Thursday, 11 April 2013

On Tufty’s tail

Something is digging up the lawn. And it’s a different something from the Something that’s making holes in the turf at the top of this garden. That Something is a rabbit, or rather, a community of rabbits, their fiendish excavations discovered by the unexpected disappearance of my foot, and with it a good part of my lower leg, while surveying the kitchen beds. A surprisingly deep hole which took a lot of filling in, for all the good it will do, as the rabbits will no doubt simply pop up elsewhere. Little sods.

Monday, 25 March 2013

Frozen rabbit

Late March, Palm Sunday behind us, and most of the country is in the grip of snow again. Here we’ve escaped the worst of the weather – only the odd flake falling – but outside the wind is bitter and a chill is on the ground. Indoors we’ve been nursing coughs and sneezes and sore throats – my first for at least eighteen months – but out in the cold, fresh air my head clears and thought becomes easier as the steady tempo of work drives out more precious complaints. Here in the ever-present company of robins and the occasional blackbird, to whom clearly both spade and mattock ring sonorous as any dinner gong, I am glad of my hat (sometimes two at once), scarf and thermals, but I muse as I work that the central heating back indoors has spoilt us. Not only does it make us softer and more susceptible to winter illnesses when we get a little run down, but it dries out throats and noses and makes sleep elusive. Still, I ask myself if I am really advocating a return to houses like the one in which I spent my childhood, with gas fires and three-bar electric heaters, where only the side of you facing the heat source was warm and to move more than a foot or two away was to be resubmerged in icy cold so thick you could almost see it eddying around you? I don’t think so. I think rather I’m picturing some cosy aga-warmed kitchen of a woodland cabin or farmhouse I’ve never seen, wet boots and gloves drying on the hearth while supper warms in the oven and a kettle sings on top. Fairy tale stuff, but it’s cold and still dark, and spring’s late, so I think I’m allowed a comforting daydream.

Swing {thump}, tread {squish}, lever {thut}, shovel {flump}. I love digging. The sound, the rhythm, the movement. Though I’ve a sneaking suspicion that there might be something in the no-dig method, I've not yet found a way of putting in rabbit fencing without disturbing the soil to at least a spit deep, preferably more, so I feel I can safely complete this job without spectral voices nagging me about damaging the soil structure and the loss of carbon sequestration capacity. Quite apart from which considerations it’s a cracking way to keep warm, so I’ll continue to find many a reason to so occupy myself during the colder months, even if the days of double-, or even single-digging a plot are largely behind us.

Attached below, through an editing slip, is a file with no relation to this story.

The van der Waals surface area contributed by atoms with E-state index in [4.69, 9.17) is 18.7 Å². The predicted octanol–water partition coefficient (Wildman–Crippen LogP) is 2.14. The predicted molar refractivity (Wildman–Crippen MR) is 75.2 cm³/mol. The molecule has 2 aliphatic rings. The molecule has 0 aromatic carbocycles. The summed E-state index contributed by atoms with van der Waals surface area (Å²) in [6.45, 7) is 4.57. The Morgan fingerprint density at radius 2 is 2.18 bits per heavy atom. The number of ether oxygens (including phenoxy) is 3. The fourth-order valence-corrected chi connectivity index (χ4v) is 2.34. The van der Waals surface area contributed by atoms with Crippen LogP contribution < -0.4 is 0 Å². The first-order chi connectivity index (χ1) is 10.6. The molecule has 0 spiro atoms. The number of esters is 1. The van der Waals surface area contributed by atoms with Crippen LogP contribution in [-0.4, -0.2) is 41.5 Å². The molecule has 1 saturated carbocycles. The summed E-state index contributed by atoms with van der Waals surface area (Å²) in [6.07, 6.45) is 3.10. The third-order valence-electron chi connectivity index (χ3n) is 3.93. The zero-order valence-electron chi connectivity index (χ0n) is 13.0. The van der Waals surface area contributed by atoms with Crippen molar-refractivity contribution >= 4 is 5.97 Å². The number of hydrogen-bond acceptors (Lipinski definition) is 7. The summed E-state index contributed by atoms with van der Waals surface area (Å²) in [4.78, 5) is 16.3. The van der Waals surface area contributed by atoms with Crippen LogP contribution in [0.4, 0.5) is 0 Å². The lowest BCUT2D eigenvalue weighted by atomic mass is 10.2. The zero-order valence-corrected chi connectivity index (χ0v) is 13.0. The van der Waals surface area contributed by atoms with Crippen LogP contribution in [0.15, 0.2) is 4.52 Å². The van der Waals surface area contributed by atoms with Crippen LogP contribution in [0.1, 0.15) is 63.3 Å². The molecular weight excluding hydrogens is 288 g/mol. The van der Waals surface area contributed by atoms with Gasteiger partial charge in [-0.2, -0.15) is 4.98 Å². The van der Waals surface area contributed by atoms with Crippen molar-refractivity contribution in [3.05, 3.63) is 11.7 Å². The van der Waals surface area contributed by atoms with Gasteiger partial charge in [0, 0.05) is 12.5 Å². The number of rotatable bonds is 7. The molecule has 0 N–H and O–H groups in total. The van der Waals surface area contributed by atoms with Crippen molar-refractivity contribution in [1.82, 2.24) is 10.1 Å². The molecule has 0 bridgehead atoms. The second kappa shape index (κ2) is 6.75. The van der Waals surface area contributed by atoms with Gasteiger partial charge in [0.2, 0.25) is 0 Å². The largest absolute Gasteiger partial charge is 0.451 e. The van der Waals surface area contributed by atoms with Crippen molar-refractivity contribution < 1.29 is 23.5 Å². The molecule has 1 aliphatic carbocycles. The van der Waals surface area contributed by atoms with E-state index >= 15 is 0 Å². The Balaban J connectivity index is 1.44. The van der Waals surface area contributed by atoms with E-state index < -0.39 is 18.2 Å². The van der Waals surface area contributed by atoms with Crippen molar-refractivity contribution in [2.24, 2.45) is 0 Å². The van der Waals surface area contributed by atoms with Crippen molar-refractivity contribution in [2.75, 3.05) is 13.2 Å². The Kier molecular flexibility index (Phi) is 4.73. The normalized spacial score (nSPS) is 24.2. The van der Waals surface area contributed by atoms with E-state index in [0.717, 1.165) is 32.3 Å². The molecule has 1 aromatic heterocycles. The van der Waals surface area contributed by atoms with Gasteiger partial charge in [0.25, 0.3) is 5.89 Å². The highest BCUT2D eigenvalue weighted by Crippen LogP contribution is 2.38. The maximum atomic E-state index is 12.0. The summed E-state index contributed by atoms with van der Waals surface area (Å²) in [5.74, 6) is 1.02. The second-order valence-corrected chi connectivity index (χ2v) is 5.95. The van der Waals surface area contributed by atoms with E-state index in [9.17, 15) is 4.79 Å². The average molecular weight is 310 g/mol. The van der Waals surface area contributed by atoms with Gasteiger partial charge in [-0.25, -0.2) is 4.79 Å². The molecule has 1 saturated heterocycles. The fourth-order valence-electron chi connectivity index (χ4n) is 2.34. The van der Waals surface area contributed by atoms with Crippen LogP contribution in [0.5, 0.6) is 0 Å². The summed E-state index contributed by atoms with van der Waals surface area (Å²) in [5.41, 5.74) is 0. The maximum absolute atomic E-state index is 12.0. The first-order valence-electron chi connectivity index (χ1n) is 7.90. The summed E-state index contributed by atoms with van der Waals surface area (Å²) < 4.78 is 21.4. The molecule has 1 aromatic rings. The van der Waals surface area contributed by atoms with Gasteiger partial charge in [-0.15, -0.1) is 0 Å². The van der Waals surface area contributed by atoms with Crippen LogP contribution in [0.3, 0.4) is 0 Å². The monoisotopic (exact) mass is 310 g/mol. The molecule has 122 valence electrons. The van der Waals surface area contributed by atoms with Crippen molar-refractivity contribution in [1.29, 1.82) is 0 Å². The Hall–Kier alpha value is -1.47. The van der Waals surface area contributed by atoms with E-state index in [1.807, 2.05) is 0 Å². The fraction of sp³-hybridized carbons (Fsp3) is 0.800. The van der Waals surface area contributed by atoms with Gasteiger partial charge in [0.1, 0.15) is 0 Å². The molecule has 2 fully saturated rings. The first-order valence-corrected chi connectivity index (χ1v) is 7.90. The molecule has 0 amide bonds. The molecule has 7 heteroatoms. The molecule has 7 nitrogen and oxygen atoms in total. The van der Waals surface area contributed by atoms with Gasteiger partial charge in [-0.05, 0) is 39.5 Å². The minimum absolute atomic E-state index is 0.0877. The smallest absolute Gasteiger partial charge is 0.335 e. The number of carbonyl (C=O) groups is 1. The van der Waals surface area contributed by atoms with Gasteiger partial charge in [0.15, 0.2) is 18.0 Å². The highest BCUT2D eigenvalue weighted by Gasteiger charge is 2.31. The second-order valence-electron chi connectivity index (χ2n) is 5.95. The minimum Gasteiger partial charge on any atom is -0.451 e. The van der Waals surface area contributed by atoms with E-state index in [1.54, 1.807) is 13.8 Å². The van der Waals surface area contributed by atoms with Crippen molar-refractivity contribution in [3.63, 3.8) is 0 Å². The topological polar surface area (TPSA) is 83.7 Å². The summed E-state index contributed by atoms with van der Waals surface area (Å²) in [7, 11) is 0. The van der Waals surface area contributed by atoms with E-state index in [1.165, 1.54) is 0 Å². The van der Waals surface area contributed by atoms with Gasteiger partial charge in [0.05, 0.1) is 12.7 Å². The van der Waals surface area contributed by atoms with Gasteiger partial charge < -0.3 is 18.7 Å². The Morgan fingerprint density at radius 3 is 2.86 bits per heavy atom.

Swing {thump}, tread {squish}, lever {thut}, shovel {flump}. I scoop the final mound of earth back into place over the chicken wire barrier, a warm glow steadily spreading through me at the knowledge that my handiwork will keep my clients’ cherished plants un-nibbled this year.

A flake or two of snow has started to fall, and a rabbit scampers over my boot.

Tuesday, 12 March 2013

The dark side

Spring time. Well, March anyway – time at last for sowing seeds, and the last chance for clearing beds of the rotting bedraggled remnants of last year’s splendour and, in doing so, banishing all memories of a wet and miserable year. Lengthening days, air noisy with the chatter of birds, buds on the brink of bursting, soil warming as the sun gathers strength with every passing day. Gladdened by the prospect of the new year and the end of the long, dark winter, we rashly peal off layers of warm clothing and head for the garden, to be met with ferocious, bitter winds, the coldest March night in 26 years, and three and a half inches of snow. The snow, which started suddenly at half six on Monday morning, continues to fall heavily and apparently, eschewing tradition, almost horizontally, until noon the next day, at which time the sun suddenly appears and begins to melt it away. But by this time we’ve had an evening of travel chaos, schools are closed and gardening plans seriously disrupted.

You’ll pardon us in Kent if we feel confused; the more cautious of us were expecting winter to have a sting in the tail (I may I fear even have predicted it in my last post) but, considering the last couple of weeks have been warm enough to work outside in shirt sleeves, excepting Friday’s torrential rains, it’s hard to plan when the weather is quite so capricious. Suffice to say, it would seem safe to suppose the next week or so will see colder than average temperatures. I wouldn’t mind that if only we could be sure of some decent light – at this time of year, it’s important to resist the temptation of sowing seeds too early and then running the risk of the seedlings going all weak and leggy as they struggle through the gloom. But this is gardening, and there are precious few guarantees. Especially, it would seem, in March.